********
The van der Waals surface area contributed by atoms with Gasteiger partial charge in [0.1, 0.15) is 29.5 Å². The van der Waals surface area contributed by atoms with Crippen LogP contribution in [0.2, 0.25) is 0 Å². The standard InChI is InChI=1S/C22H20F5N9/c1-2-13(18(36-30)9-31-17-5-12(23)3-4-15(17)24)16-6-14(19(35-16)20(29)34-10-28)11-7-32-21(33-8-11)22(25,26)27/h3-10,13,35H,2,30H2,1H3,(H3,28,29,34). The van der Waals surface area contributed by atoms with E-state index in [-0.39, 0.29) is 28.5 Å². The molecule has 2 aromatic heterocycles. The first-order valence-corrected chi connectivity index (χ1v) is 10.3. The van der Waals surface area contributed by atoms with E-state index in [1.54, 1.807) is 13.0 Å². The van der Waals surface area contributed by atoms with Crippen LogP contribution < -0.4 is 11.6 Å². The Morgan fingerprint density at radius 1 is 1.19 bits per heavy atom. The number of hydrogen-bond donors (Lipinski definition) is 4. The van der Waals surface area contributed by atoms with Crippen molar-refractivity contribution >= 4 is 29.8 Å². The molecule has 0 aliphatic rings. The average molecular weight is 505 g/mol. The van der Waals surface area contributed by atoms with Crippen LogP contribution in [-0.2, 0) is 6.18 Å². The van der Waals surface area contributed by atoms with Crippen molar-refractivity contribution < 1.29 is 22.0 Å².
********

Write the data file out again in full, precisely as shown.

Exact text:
The van der Waals surface area contributed by atoms with Gasteiger partial charge in [0.1, 0.15) is 29.5 Å². The van der Waals surface area contributed by atoms with Crippen LogP contribution in [0.2, 0.25) is 0 Å². The standard InChI is InChI=1S/C22H20F5N9/c1-2-13(18(36-30)9-31-17-5-12(23)3-4-15(17)24)16-6-14(19(35-16)20(29)34-10-28)11-7-32-21(33-8-11)22(25,26)27/h3-10,13,35H,2,30H2,1H3,(H3,28,29,34). The van der Waals surface area contributed by atoms with E-state index in [-0.39, 0.29) is 28.5 Å². The molecule has 2 aromatic heterocycles. The first-order valence-corrected chi connectivity index (χ1v) is 10.3. The van der Waals surface area contributed by atoms with E-state index in [1.54, 1.807) is 13.0 Å². The van der Waals surface area contributed by atoms with Crippen LogP contribution < -0.4 is 11.6 Å². The Morgan fingerprint density at radius 1 is 1.19 bits per heavy atom. The number of hydrogen-bond donors (Lipinski definition) is 4. The van der Waals surface area contributed by atoms with Crippen molar-refractivity contribution >= 4 is 29.8 Å². The molecule has 0 aliphatic rings. The average molecular weight is 505 g/mol. The van der Waals surface area contributed by atoms with Crippen LogP contribution in [-0.2, 0) is 6.18 Å². The van der Waals surface area contributed by atoms with Crippen molar-refractivity contribution < 1.29 is 22.0 Å².